Immigration

I sometimes argue about “illegal immigrants”

Referring to migrants generally as "terrorists" or "illegal immigrants" is like referring to priests generally as "child abusers."

From time to time, I get into discussions (arguments) about “illegal immigrants.” Because it tends to be the same discussion over and over again, I thought I’d play out for my readers how it tends to go, based on an actual conversation I once had, with someone I’ll name “Steve”:

Me: Referring to migrants generally as “terrorists” or “illegal immigrants” is like referring to priests generally as “child abusers.” If you do one, you’re in the same general category as people who do the other. And if you’re a priest, please keep in mind that the terms used in the Church’s magisterial documents are “migrants” and “refugees.”

Steve: If they don’t come into the country legally, then they’re illegal immigrants.

Me: What do you mean? “Illegal immigrants” isn’t a term used that way in US law. Similarly, we don’t refer to citizens who exceed speed limits as “illegals.”

Steve: We call those people “criminals.” And “illegal immigrant” isn’t just a made-up term.

Me: It’s a term in US law. But it’s not used in US law in the way you’re using it here.

Steve: Well, aren’t they criminals?

Me: Who are we talking about here? Migrants generally, or a specific subset of migrants? And if a subset, which set?

Steve: If they don’t have permission to come here, then they’re breaking the law. And you can call them whatever you want but if they cross the border they are breaking the law.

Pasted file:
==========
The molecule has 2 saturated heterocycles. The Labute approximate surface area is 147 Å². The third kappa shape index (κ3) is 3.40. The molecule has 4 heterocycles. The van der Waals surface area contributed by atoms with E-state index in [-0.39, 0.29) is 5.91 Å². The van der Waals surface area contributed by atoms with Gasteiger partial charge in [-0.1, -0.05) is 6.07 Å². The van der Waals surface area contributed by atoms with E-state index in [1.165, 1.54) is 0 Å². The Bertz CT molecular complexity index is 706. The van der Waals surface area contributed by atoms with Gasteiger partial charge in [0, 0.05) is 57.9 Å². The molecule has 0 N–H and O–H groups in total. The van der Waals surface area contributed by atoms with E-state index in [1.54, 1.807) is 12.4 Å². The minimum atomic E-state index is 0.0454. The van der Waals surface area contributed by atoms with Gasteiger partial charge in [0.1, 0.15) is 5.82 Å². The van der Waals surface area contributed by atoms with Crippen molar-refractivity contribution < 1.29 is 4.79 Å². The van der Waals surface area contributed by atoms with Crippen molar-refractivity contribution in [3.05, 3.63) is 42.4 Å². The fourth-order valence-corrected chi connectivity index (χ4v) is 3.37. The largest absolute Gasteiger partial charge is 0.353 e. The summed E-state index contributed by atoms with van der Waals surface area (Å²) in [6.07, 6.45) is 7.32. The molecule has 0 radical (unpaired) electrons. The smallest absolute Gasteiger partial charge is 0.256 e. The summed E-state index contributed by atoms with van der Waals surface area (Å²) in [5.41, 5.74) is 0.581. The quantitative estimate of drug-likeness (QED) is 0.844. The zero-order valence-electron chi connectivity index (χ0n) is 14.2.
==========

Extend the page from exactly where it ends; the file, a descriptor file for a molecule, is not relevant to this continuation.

Me: That’s actually not true. And that’s not even what US law says. I’d recommend taking a look at the US Code on asylum, for example. 8 USC 1158.

Steve: Asylum has to be given to them. You can’t just let everyone in. That’s how we get problems.

Me: Actually, in order to legally apply for asylum, you have to do it after coming into the United States. You don’t even qualify if you’re not in the country. It literally happens from people just coming in. And it’s totally legal. But, as an aside, at no point did I say we should “just let everyone in.”

Steve: Fine. So put them in detention centers.

Me: What does that have to do with the question of when to use the term “illegal immigrant?”

Steve: Well, if they come over that way then it’s fine, but if they just sneak across the border then that’s when they come illegally to the US. I don’t care what you call them. They are criminals if they come over illegally.

Me: You can certainly say what you want. But US law disagrees with you. You’re not actually expressing a respect for the law. You’re making it up, at the expense of the vulnerable.

Steve: How? You can’t just walk into any country. If that is not the law then we should change it.

Me: The law for asylum seekers is that you can just walk into the country. That’s actually the law.


Chris Damian is a writer, speaker, attorney, and business professional living in the Twin Cities. He received his B.A. in Philosophy from the University of Notre Dame and his J.D. and M.A. in Catholic Studies from the University of St. Thomas. He is the author of “I Desired You: Intellectual Journals on Faith and (Homo)sexuality” (volumes I and II). He is also the co-founder of YArespond, a group of Catholic young adults seeking informed and holistic responses to the clergy abuse crisis. In his free time, he enjoys hosting dinner parties and creative writing workshops. 

1 comment on “I sometimes argue about “illegal immigrants”

  1. Damn, I wish I could pick your brain on immigration.

    Like

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